From the beloved Pulitzer Prize-winning poet: an extraordinary memoir and blistering meditation on fatherhood, race, addiction, and ambition.
Gregory Pardlo's father was a brilliant and charismatic man--a leading labor organizer who presided over a happy suburban family of four. But when he loses his job following the famous air traffic controllers' strike of 1981, he succumbs to addiction and exhausts the family's money on more and more ostentatious whims. In the face of this troubling model and disillusioned presence in the household, young Gregory rebels. Struggling to distinguish himself on his own terms, he hustles off to Marine Corps boot camp. He moves across the world, returning to the United States only to take a job as a manager-cum-barfly at his family's jazz club.
Air Traffic follows Gregory as he builds a life that honors his history without allowing it to define his future. Slowly, he embraces the challenges of being a poet, a son, and a father as he enters recovery for alcoholism and tends to his family. In this memoir, written in lyrical and sparkling prose, Gregory tries to free himself from the overwhelming expectations of race and class, and from the tempting yet ruinous legacy of American masculinity.
Air Traffic is a richly realized, deeply felt ode to one man's remarkable father, to fatherhood, and to the frustrating yet redemptive ties of family. It is also a scrupulous, searing examination of how manhood can be fashioned in our cultural landscape.
About the Author
GREGORY PARDLO is the author of Digest, winner of the 2015 Pulitzer Prize for Poetry. Digest was also nominated for an NAACP Image Award, named a standout book by the Academy of American Poets, a New York Times best poetry book of the year, and a finalist for the Hurston Wright Legacy Award and INDIEFAB Book of the Year. Gregory Pardlo's other awards include fellowships from the Guggenheim Foundation, the National Endowment for the Arts, and the New York Foundation for the Arts. His first poetry collection, Totem, won the American Poetry Review/Honickman First Book Prize in 2007. He is Poetry Editor of Virginia Quarterly Review, and lives in Brooklyn with his wife and two kids.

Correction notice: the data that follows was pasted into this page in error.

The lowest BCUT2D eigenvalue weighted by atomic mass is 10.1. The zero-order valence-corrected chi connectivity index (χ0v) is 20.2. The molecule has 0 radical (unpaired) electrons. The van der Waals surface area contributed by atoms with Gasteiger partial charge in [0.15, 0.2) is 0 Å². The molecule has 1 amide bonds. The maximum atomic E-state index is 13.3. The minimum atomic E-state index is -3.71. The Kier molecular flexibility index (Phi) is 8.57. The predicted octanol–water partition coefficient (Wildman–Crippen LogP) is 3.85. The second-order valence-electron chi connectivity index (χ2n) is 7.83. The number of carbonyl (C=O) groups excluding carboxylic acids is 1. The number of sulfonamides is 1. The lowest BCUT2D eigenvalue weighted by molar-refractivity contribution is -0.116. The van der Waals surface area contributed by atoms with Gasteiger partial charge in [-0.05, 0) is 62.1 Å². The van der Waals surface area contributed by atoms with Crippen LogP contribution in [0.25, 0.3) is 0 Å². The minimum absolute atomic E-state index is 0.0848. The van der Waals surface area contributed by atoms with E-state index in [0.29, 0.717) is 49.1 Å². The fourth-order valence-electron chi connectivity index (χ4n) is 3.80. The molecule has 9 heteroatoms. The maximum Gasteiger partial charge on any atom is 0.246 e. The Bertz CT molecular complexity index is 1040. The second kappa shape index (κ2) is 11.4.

“A haunting memoir by the Pulitzer Prize-winning poet Gregory Pardlo. The book is centered on the troubled relationship between the author and his father, although it roams freely in many other directions....Simple description does not do Pardlo’s story justice; only his own sublime words can achieve that.” —Janet Maslin, The New York Times, “17 Refreshing Books to Read This Summer”
“Riveting....Sparkles with lyricism and imaginative muscle....Pardlo shares these reflections in prose that seems powerful and effortless.” —Jabari Asim, The Washington Post “A rich and thoughtful meditation on the ways our personal histories and childhood memories influence our everyday, Air Traffic is a truly stunning work.” —Bustle
“A masterwork, blending personal and family history with a historicized critique on blackness and masculinity....Manages to do what only great memoirs of this scale can: to tell a story about himself that is also about America, one that feels true.” —Vogue, “Best Books of Spring”
“The winner of the 2015 Pulitzer Prize for poetry, Gregory Pardlo also writes damn good prose....We often talk about Great American Novels, but Air Traffic is an excellent contender in the Great American Memoir category, an honest and touching look at what it’s like to grow up black and male in this country.” —Vulture, “Best Books of Spring”
“Feels like a classic.” —Karl Vick, Time Magazine “Exhilarating....[A] fascinating book.” —Thomas Beller, 4Columns
“For all we, as Americans, want to believe in the Dream; here is our rude awakening....Function[s] like someone who jumps up from sleep, thinking the nightmare is over, only to discover this is reality. Pardlo’s rendering of his life and the people in it takes on a quiet nobility.... [It] resists the temptation to achieve any simple resolutions.” —Yahdon Israel, Poets & Writers
“A book about [Pardlo’s] father’s legacy of manhood and his own struggle to escape it....A restless, probing memoir.” —Kristen Martin, Lithub “A masterful consideration of manhood in contemporary America: the lies we tell ourselves, the struggle to find our own identity in the shadow of fathers, and the sweet perils of ambition.” —Nick Ripatrazone, The Millions “Poets...seem to have superpowers when it comes to autobiographical prose. Pardlo’s work is in this tradition....A shimmering memoir tracking his furtive steps toward manhood as his forceful labor-organizer father spiraled downward....Economical in style and robust in scope, Air Traffic tells of evolving from destructive rebellion to the pursuit of being a cosmopolitan artist with a ‘magical blue passport.’” —The National, “5 Hot Books” “A razor-sharp look into the inner workings of a writer’s psyche as it is affected by the changing definitions of identity, masculinity, and labor in the 20th century.... Rarely do we see authors blend so seamlessly the historical events that shaped their childhoods with their retrospective perceptions of them. More importantly, Air Traffic effectively serves as a rare homage to the strike that helped define the labor force of today.” —Michael Valinsky, Kirkus Reviews